Monday, May 23, 2011


On Friday I published a graph looking at variability of marks on out first year key skills course. This looked at the variability of marks between topics by plotting the standard deviation for each topic as an error bar. I was castigated by some people for the lack of labels on the graph ;-) so here's another one which asks the question, is the difference in marks between topics statistically significant?


By plotting the standard error of the mean as an error bar, we can determine whether differences between topics are statistically significant. When SEM error bars do not overlap, we cannot be sure that the difference between two means is statistically significant, but when they do, you can be sure the difference between the two means is not statistically significant (P>0.05). In this graph, the marks for the Units & Conversions and Molarities and Dilutions topics are not just lower, but are significantly lower than the other topics, suggesting this is where more effort should be concentrated.



  1. I used to point out that the likelyhood of a significant difference for pairwise comparisons was indicated by significance space between error bar overlaps, using 2*sem as a visual estimate as, empirically, it was usually robust with student provided data (i.e. occasionally 'very dodgy'). Btw, Minitab provided nice output options to illustrate individual pairwise differences when the visual SEM gap was difficult to rely on (but I was advised to try to do everything in Excel "as that is what they will probably use after they leave". #dummingdownnotusmategiveusyour9kand...)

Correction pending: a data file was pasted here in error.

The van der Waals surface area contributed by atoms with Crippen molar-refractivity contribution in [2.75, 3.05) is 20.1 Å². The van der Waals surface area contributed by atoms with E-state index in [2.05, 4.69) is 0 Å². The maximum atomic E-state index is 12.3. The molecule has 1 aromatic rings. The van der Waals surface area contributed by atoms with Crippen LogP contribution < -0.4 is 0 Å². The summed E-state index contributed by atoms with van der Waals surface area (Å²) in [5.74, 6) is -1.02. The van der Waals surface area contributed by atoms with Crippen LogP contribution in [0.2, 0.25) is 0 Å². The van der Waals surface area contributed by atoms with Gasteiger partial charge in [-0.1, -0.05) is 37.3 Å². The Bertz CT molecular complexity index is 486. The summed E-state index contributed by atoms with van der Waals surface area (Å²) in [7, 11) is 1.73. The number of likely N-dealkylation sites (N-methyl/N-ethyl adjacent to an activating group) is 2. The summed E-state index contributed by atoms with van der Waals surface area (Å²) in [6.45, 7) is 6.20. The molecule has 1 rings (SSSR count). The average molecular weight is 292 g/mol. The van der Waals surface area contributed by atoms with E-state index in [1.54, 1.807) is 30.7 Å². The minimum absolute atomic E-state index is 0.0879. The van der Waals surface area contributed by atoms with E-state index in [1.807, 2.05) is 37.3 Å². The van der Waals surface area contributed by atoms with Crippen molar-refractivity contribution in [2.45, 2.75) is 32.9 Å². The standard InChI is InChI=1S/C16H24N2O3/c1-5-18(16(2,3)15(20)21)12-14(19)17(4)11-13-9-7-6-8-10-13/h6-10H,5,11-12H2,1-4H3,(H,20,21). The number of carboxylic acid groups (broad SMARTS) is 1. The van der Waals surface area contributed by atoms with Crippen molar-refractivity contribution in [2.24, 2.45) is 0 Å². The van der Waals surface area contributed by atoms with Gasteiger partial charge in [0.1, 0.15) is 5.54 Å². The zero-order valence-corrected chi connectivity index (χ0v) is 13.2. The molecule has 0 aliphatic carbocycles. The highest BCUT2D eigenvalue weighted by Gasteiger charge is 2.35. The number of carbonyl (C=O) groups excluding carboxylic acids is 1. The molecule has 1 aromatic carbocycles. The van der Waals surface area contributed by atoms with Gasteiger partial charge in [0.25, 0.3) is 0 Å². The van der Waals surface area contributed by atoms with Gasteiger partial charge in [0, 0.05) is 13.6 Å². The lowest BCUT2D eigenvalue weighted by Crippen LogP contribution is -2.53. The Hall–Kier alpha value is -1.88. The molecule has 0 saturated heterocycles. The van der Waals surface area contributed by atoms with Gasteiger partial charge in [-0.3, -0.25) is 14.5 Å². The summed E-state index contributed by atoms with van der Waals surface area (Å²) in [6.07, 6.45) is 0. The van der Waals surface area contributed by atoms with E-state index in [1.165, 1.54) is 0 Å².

2. Hmm - it's odd that the logs marks came out so well, that's usually an area where they usually struggle. In fact I had to re-read your axes labels to be sure I had read it correctly.